In working with thousands of CTE health science teachers across the US, we have heard many stories about the first year as a new teacher. The challenges range from unengaged students to poor classroom management.
When looking to use our HealthCenter21 curriculum in their health science high school courses, health science instructors often ask questions like: “Do you have any tips for using HealthCenter21 successfully?” and “I have limited technology access… can I still use this curriculum?”
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So you left your industry career to teach. Admirable! But what is it really like for new CTE teachers? While I'd love to say rainbows, unicorns, and engaged students, I hope we all know better! But while it's certainly not all bad, there are a few things that new CTE teachers should be prepared for when stepping into the classroom.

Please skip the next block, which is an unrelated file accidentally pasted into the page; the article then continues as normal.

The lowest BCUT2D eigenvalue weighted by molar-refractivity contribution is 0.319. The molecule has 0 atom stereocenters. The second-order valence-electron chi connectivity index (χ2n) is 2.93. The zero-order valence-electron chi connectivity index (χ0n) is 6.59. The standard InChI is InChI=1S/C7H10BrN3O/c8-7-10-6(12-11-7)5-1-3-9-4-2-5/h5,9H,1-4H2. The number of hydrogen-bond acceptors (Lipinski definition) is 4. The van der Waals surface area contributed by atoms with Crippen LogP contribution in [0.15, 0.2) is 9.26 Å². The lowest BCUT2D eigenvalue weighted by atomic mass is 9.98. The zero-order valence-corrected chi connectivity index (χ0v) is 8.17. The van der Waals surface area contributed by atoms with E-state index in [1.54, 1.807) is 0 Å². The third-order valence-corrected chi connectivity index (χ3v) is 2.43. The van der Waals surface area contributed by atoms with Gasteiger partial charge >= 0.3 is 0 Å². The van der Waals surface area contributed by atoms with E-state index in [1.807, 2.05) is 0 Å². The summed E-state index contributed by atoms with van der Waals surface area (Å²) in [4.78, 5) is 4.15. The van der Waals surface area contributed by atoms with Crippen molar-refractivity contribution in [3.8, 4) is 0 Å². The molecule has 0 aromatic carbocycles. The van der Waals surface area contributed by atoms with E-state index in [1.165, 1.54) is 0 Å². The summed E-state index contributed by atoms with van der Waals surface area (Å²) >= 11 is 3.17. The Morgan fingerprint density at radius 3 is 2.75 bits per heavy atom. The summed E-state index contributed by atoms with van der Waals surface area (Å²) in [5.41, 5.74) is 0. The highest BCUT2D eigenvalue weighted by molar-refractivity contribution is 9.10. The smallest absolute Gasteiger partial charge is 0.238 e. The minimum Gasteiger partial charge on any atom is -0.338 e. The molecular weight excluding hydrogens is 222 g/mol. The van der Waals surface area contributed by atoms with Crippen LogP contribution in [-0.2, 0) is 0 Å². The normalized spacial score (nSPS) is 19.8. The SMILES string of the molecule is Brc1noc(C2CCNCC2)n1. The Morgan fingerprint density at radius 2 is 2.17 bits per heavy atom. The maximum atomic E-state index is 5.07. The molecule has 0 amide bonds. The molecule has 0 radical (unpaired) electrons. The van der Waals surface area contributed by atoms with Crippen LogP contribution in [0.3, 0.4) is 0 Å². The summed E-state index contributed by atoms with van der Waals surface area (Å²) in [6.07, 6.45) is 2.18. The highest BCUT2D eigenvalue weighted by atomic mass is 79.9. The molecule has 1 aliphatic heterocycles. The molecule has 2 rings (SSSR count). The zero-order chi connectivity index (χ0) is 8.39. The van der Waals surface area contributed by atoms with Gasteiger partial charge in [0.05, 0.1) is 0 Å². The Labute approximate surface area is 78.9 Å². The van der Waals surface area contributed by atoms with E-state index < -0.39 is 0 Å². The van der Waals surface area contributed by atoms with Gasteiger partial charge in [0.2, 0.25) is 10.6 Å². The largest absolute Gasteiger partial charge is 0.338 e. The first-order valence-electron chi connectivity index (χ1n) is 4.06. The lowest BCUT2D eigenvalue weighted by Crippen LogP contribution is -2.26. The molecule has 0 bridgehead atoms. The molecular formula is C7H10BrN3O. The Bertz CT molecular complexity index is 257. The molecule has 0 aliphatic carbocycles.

Have you ever asked yourself: How can I teach career readiness skills when I'm not a career readiness expert? Teachers of all types are being asked to incorporate career readiness activities into their curriculum. Add to that that the curriculum must be engaging and with a real-life context for students. Yet teachers do not have as many resources available to help with this content as they do for their specific subject area.
This past week, a CTE director in a large district in Texas was looking for ways to address an issue for them: how to retain high-quality CTE teachers and reduce teacher turnover in their programs. This is a challenge in the Health Science Career Pathway because the best qualified health science CTE teachers are those that have had practical work experience in the medical field. A lot of those jobs pay very well, so there's a challenge to attract them to and keep them in the teaching field.